|Estimated Study Start Date :||March 2017|
|Estimated Primary Completion Date :||November 2019|
|Estimated Study Completion Date :||December 2019|
Experimental: monitoring by depth electrode
Subjects will be drawn from refractory mesial temporal lobe epilepsy patients determined to be candidates for LITT. During their LITT surgery, in addition to the placement of the stereotactic LITT probe, subjects will receive a second smaller stereotactic electrode for intraoperative monitoring of epileptic discharges before and after surgery. After surgery, at regularly scheduled follow-ups, patients will receive a QOLIE-31-P questionnaire, in addition to standard post-operative care.
Procedure: monitoring by depth electrode
During laser interstitial thermal ablation (LITT) for mesial temporal lobe epilepsy, the study patients will receive invasive neurophysiologic intraoperative monitoring. In addition to the typical placement of LITT stereotactic laser ablation probe via occipital burr hole, the study patients will receive an 8-contact depth recording electrode placed through an adjacent burr hole. The recording electrode will be placed into the parahippocampal gyrus in parallel to the LITT device. The patient will be monitored for epileptic discharges for 10 minutes before and 10 minutes after the ablation process to record the change in discharges during the surgery. The monitoring will not be used to guide surgery. The probe will be removed with the LITT device at the end of the procedure.
- fractional decrement in interictal epileptiform discharges (ID) from pre- to post-ablation [ Time Frame: 30 day post-operative course ]Analysis of NIOM ID recordings will focus on fractional decrement of discharge counts from pre- to post-operative recordings. Fractional decrement was chosen, as opposed to absolute discharge counts, which are expected to vary widely among patients. Fractional discharge decrement will be assessed for its association with surgical outcome.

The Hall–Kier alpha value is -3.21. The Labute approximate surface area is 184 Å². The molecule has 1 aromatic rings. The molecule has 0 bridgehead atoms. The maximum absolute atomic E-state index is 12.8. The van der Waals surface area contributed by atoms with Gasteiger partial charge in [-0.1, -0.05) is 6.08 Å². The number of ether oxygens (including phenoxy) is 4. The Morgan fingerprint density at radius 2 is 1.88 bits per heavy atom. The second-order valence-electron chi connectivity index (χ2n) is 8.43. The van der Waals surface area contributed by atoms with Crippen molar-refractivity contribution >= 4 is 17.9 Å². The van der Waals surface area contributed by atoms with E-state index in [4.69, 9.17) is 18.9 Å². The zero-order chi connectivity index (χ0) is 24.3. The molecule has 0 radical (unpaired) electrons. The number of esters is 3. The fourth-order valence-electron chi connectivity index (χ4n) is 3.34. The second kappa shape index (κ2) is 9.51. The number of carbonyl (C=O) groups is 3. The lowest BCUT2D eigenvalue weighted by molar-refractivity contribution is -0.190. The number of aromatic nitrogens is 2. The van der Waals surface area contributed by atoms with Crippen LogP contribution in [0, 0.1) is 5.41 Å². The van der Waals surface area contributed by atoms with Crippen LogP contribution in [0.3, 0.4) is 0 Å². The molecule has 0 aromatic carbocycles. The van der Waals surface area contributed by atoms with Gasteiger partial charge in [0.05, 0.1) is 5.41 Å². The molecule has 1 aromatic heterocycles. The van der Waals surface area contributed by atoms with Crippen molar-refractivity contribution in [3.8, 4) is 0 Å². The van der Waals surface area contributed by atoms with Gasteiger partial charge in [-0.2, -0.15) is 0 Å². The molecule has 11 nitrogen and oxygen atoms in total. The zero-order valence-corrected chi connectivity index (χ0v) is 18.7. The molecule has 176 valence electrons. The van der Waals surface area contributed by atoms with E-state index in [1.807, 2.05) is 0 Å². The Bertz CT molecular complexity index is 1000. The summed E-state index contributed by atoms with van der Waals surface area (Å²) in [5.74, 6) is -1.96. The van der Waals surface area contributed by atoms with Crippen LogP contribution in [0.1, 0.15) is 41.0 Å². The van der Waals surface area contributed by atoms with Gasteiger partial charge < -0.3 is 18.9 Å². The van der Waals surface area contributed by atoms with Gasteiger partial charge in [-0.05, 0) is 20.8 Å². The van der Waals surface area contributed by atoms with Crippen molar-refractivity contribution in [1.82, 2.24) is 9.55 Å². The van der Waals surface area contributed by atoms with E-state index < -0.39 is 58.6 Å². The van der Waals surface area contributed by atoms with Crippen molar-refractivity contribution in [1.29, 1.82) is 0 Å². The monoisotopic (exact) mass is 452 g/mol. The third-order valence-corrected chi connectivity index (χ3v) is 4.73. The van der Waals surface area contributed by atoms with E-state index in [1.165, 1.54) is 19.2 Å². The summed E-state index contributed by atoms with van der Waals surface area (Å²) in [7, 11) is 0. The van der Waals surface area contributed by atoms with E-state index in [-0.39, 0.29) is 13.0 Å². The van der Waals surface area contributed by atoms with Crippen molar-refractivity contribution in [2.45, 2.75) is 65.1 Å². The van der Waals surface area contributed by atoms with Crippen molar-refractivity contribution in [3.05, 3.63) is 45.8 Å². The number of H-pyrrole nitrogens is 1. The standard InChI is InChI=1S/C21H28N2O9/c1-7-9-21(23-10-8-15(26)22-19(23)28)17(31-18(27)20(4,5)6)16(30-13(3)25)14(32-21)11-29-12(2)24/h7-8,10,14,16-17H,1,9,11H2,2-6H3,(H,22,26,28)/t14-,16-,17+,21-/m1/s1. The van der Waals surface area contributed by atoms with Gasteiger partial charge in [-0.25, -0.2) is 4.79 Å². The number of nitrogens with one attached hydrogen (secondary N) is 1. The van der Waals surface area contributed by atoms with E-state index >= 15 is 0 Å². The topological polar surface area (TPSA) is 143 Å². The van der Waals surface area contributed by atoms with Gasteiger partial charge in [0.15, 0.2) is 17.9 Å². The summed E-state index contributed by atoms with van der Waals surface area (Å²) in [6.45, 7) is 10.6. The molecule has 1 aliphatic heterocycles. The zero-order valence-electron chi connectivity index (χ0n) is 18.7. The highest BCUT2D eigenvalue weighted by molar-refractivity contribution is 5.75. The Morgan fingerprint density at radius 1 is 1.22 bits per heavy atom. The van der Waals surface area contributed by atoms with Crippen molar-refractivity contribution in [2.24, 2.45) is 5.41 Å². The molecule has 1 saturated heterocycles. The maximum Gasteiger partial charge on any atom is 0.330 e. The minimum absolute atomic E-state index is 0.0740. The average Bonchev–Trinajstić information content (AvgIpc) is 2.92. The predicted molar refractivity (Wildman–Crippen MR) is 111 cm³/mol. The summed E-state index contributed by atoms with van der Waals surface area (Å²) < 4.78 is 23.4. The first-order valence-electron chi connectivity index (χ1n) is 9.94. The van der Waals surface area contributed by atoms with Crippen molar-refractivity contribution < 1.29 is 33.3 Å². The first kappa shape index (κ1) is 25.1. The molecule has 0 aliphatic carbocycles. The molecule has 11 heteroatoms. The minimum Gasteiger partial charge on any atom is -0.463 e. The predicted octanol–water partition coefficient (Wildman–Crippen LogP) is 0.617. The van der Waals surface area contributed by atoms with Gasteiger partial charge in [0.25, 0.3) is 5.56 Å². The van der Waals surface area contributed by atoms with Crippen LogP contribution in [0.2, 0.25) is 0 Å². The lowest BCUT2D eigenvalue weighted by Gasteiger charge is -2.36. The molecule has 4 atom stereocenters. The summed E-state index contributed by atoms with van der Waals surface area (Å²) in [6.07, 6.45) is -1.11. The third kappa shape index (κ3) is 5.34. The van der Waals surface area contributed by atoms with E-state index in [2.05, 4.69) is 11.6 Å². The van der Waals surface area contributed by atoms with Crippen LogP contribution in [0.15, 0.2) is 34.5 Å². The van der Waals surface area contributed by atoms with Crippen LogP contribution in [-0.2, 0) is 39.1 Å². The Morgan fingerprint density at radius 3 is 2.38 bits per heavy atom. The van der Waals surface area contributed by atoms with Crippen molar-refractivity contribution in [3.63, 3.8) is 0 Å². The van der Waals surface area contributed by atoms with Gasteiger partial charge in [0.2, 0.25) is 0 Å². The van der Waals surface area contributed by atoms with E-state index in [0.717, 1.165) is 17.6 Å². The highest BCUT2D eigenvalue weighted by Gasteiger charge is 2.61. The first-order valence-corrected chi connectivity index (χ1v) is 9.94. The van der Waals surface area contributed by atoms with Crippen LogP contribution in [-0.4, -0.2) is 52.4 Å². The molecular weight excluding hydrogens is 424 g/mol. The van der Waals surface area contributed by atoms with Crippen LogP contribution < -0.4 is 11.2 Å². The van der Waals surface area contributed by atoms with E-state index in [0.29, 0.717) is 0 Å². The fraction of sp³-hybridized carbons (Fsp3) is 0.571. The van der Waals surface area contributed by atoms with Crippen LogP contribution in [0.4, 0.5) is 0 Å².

- Surgical complications associated with intraoperative monitoring electrodes and recording [ Time Frame: Perioperative through 30 days post-operation ]Analysis of safety will occur in an ongoing fashion, and at completion of the trial. Major complications will be reviewed immediately per institutional review board (IRB) approved protocols, and will trigger a project safety evaluation. Moderate and minor complications will be recorded, with results reviewed quarterly, to assess project safety. Final safety results will be compared to registry data of institutional MTLE LITT procedures and to published LITT results for MTLE.
- Epilepsy surgery outcome [ Time Frame: Perioperative through 30 days post-operation ]Outcome will be measured by the ILAE surgical outcome 6-point scale. Fractional ID decrement will be analyzed for their association with surgical outcomes.
Please refer to this study by its ClinicalTrials.gov identifier (NCT number): NCT02913742
|United States, North Carolina|
|Duke University Medical Center|
|Durham, North Carolina, United States, 27710|
|Principal Investigator:||Matthew W Luedke, MD||Duke University Hospital|